Neon paints and other items will be available for purchase at the event. This is a Fun Run of a 5K, not a race. There are no times and no medals. This event is to raise funds for Angel Gende and her family, as well as the Harvest Home funds and Roses from Linda - all great causes. We're looking forward to seeing you all decked out in NEON!

If you have any questions, contact TJ Hodges at (217) 417-2677 or Matthew Dean at (815) 303-3536.

Home Grown
“Celebration of our Roots”

This year’s theme revolves around the celebration of where we call home. Dress your best and deck your floats in black & gold, corn stalks, broom corn, and get ready to kick off Hennepin’s second annual Scarecrow Decorating Contest!

This year there will be a CASH PRIZE for the best Golf Cart/ATV - $30 for best in show and a $15 runner up. This includes all carts and ATVs not towing a trailer/float. There will also be trophies for the best float that interprets “Home Grown”. At the end of the parade there will be a trophy for the Best Dinner Call so start working on your “Dinner's Ready” cry!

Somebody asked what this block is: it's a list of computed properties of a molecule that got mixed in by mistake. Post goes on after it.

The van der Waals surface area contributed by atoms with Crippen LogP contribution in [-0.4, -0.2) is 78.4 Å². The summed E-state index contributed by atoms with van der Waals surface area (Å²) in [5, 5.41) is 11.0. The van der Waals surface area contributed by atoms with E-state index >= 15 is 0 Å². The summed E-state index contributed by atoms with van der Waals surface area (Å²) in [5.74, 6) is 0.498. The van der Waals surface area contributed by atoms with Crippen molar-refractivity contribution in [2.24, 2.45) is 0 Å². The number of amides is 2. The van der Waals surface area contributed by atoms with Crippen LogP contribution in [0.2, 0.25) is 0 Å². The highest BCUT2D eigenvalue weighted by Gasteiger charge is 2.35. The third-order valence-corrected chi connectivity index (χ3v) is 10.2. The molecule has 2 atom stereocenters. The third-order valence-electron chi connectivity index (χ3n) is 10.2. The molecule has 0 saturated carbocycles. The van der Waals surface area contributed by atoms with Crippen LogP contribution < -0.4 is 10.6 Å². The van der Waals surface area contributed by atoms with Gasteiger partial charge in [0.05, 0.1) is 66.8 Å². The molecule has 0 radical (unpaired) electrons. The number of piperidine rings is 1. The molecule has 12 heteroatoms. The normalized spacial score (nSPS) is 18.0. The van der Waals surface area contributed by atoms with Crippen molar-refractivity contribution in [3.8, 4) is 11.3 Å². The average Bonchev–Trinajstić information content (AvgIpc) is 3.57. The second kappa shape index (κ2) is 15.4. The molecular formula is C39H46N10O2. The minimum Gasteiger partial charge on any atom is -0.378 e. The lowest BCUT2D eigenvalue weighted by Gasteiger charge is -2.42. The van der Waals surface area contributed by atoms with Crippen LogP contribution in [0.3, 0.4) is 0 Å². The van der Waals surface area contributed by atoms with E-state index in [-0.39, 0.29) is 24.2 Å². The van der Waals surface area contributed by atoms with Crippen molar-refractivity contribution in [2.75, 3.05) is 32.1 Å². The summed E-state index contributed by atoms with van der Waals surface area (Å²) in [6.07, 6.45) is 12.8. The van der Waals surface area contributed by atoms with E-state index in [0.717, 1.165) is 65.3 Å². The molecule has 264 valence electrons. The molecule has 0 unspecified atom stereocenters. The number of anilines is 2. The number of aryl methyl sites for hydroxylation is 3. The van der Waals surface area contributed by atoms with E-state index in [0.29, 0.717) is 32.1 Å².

Parade is open to all businesses, groups, organizations, public, and politicians. Farm implements are welcome and encouraged to attend as are livestock walk-throughs or horse drawn/horseback entries.

"Scarecrow Contest"

The best scarecrow and runner up will receive a cash award for residential category and a trophy for business/organization category for the top three entries. First prize will be $50, with two runners up that will receive $25 each. Rules will be posted around town. Judging will take place on Friday, September 18, Harvest Eve.

  • All scarecrows are asked to be decorated appropriately and also be maintained.
  • Please have them up on the week of Harvest Home and no later than Friday the 18th.
  • If you are able to, keep your scarecrows up through Halloween, but once the scarecrows start to deteriorate we ask that they be removed.
  • Place scarecrows on the address side of your house in your yard so they are visible.
  • Businesses and organizations are asked to theme decorate the scarecrows towards their purpose.

If you have any questions in regards to the fun run, parade, or contests, please refer to posters at the Hennepin Food Mart, North Central Bank, Hennepin United Methodist Church, or Country Stop Restaurant.